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Ask the Rock Doc: 
Sound Advice for a Song 
By psychologist Dr. Bruce L. Thiessen, aka Dr. BLT
Rock Doc Theme Song

Certain details in the following correspondence may be altered to protect the confidentiality of the inquiring party, and to more adequately illustrate certain spiritual and psychological points. 

Dear Rock Doc:

I am now officially too old to rock n roll.   I turn 55 next year.  Iím an extremely depressed child of the sixties.  I was in a band called Deer in the Headlights.  We opened for some pretty big acts, but I admit, we werenít very good, and we were stoned all the time.  I sang back-up, and it was just so I could go to all of the parties and meet the big stars.  I was more of a professional groupie than a professional singer, and I  used to follow around all the bands. 

I used to brag about all of the famous rock stars I slept with.  My husband, who was part of what was then called the Jesus movement (a big fan of Barry McGuire whom youíve interviewed in the past too), led me to Christ back in the 70s when we first met, and since then I have been deeply ashamed of my past.  I suffer with extreme guilt over my poor sexual judgment.  I know that Jesus has forgiven all of my sins.  I know this in my head, but my heart is not convinced.  Sometimes Iíve even thought about suicide, but Iím too chicken to take my own life.  Can you help?

Guilty Groupie

Dear Guilty Groupie:

The first issue of concern to me is your feeling of utter hopelessness and despair----the type of despair that has you entertaining thoughts of harming yourself.  You need to seek immediate professional attention because this type of depression is very severe and requires immediate intervention.   You should see both a psychiatrist, to see if medication may be required, and a psychologist, who can help you explore issues contributing to your present state of despair, hopelessness, and subjective guilt.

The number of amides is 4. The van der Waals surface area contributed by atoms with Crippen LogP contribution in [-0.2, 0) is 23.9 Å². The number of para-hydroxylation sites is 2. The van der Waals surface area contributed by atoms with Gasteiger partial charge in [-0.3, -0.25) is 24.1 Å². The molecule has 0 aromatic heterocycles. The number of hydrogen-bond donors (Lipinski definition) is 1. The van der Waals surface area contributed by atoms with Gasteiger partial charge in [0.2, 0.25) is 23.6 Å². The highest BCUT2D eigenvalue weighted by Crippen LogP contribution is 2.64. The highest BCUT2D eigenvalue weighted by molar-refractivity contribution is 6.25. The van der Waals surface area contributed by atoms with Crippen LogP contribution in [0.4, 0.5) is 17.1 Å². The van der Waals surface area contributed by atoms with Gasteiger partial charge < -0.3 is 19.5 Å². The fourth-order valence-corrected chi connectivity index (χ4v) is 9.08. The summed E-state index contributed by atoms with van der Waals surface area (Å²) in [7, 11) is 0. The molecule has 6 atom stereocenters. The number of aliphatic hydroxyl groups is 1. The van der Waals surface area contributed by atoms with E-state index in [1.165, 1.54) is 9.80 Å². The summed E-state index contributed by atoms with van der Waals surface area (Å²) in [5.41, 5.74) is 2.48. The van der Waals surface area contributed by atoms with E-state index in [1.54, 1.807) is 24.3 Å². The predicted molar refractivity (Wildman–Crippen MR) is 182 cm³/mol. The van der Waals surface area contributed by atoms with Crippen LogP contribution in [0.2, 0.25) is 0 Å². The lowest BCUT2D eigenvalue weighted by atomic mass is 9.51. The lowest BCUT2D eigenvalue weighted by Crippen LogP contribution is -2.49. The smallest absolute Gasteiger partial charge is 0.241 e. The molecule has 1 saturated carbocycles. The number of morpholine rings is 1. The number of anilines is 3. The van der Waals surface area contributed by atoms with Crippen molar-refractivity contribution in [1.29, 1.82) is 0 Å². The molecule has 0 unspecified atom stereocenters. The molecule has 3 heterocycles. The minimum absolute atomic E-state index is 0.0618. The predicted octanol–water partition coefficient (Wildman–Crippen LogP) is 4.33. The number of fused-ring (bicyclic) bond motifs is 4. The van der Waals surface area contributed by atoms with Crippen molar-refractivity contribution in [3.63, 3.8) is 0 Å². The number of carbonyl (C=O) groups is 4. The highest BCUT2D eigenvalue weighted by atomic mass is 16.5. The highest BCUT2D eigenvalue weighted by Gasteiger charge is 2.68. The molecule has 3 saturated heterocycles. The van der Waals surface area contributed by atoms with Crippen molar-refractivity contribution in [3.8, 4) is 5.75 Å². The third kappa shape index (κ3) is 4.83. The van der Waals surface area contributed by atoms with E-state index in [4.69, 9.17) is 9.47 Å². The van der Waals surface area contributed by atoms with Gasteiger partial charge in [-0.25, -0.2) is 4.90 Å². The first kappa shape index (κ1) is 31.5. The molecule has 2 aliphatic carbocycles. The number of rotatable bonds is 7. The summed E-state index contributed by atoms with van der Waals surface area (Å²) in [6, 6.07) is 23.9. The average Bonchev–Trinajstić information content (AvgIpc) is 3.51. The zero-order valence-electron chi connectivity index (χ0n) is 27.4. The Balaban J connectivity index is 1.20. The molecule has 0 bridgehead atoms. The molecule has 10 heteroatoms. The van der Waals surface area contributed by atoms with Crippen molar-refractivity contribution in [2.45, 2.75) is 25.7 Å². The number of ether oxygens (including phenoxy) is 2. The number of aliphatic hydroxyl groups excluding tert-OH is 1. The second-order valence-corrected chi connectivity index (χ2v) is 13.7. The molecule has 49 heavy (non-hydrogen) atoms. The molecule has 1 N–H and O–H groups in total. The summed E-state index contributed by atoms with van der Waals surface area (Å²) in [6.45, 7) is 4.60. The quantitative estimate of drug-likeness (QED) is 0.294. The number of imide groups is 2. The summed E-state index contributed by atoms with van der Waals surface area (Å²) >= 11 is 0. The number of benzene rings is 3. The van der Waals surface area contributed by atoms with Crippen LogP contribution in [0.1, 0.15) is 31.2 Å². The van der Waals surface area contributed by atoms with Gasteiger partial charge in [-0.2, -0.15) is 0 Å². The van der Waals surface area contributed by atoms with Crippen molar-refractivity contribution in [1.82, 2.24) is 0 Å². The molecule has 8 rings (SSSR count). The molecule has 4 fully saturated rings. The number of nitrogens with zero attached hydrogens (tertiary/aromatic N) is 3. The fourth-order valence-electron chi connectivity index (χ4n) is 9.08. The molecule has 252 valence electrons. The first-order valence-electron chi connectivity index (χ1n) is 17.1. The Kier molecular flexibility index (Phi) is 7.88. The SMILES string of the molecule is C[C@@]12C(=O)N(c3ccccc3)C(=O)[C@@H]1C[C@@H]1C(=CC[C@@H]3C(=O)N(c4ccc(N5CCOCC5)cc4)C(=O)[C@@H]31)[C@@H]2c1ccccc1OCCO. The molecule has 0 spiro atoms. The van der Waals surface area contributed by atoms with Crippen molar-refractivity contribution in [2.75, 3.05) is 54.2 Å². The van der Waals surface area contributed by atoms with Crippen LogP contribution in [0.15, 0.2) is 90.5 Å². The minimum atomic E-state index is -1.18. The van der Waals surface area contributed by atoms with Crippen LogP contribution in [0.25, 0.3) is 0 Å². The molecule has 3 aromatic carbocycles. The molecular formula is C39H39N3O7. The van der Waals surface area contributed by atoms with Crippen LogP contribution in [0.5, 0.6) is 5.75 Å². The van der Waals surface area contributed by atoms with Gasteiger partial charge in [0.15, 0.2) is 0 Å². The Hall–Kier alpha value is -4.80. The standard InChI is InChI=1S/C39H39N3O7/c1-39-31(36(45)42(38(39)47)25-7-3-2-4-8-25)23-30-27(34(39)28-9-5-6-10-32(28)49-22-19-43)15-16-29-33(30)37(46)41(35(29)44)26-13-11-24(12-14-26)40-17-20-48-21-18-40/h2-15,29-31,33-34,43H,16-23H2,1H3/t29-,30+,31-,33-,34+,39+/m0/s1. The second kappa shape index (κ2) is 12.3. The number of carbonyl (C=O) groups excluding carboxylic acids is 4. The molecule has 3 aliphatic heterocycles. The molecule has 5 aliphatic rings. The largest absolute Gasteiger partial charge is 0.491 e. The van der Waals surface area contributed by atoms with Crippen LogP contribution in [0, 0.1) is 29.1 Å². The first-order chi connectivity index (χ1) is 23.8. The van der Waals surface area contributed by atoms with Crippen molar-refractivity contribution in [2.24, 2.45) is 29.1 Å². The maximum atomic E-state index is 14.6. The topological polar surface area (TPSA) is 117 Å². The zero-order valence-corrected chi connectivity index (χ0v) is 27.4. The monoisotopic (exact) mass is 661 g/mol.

I use the term subjective guilt, because, being a Child of God, you are no longer objectively guilty of your sins.  No matter how strong your feelings of guilt may be, Jesus has removed your sins from you ďas far as the east is from the west.Ē Knowing about the forgiveness Christ offers and feeling it, are often two different things. 

The kind of guilt you seem to be experiencing is both a symptom of the depression you suffer, and a spiritual struggle.  It sounds like your years as a groupie where chaotic.  I donít know anything about your childhood, but I wouldnít be surprised if it was also marked by chaos.  Sexual promiscuity in the teen years and beyond are often characteristic of individuals who were molested as children, and Iím curious about whether you recall being sexually abused in any way, either as a child, or as a young adult.  Physical abuse, neglect and emotional abuse can also manifest itself in some of the same ways that sexual abuse does.